"USDA has been working closely with the pork industry and our state and federal partners to solve this problem. Together, we have established testing protocols, sequenced the virus and are investigating how the virus is transmitted," said Vilsack. "Today's actions will help identify gaps in biosecurity and help us as we work together to stop the spread of these diseases and the damage caused to producers, industry and ultimately consumers."

In addition to requiring reporting of the PED virus, today's announcement will also require tracking movements of pigs, vehicles, and other equipment leaving affected premises; however, movements would still be allowed. USDA is also working with industry partners to increase assistance to producers who have experienced PED virus outbreaks in other critical areas such as disease surveillance, herd monitoring and epidemiological and technical support.

As part of USDA's coordinated response, USDA's Farm Loan Programs is working with producers to provide credit options, including restructuring loans, similar to how the Farm Service Agency successfully worked with livestock producers affected by the blizzard in South Dakota. In the case of guaranteed loans, USDA is encouraging guaranteed lenders to use all the flexibility available under existing guarantees, and to use new guarantees where appropriate to continue financing their regular customers.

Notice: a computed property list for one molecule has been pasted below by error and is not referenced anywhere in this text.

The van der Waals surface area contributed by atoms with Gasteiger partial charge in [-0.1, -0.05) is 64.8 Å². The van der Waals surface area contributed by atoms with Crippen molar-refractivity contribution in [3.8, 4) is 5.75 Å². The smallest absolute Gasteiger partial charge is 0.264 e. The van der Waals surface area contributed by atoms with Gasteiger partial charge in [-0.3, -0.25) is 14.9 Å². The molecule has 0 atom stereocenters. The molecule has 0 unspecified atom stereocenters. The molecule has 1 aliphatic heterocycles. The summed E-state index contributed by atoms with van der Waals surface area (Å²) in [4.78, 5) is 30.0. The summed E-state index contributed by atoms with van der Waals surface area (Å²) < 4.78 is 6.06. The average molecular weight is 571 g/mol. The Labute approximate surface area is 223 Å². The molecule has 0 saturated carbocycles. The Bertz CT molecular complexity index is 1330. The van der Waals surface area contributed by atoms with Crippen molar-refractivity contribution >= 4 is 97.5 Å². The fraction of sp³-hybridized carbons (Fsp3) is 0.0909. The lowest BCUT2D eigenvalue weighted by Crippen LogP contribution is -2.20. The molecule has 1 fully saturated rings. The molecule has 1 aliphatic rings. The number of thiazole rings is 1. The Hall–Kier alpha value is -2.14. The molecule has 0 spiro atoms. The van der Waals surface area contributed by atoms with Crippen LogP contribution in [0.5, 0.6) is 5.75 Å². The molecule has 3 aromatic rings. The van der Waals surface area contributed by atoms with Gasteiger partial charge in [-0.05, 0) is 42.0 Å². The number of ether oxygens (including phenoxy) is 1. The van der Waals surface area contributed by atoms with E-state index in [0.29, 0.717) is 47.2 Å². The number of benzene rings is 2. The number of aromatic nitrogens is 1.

USDA is already providing assistance to researchers looking into this disease, with the Agricultural Research Service (ARS) working with the National Animal Disease Center in Ames, Iowa to make models of the disease transmission and testing feedstuffs. This modeling work is contributing to some experimental vaccines to treat animals with the disease. ARS also has a representative serving as a member of the Swine Health Board. USDA also provides competitive grant funding through the Agriculture and Food Research Initiative program and anticipates some applications on PEDv research will be submitted soon. In addition, USDA provides formula funds to states and universities through the Hatch Act and National Animal Health Disease Section 1433 for research activities surrounding this disease.

In conjunction with the pork industry, state and federal partners, the USDA is working to develop appropriate responses to the PEDv and Swine Delta Coronavirus. A question-and-answer sheet on today's reporting requirement is available on the Animal and Plant Health Inspection Service website here: (PDF, 31KB). For a summary of USDA actions to date, additional information is available here: (PDF, 150KB).

Pork Checkoff Updates Youth PQA Plus Program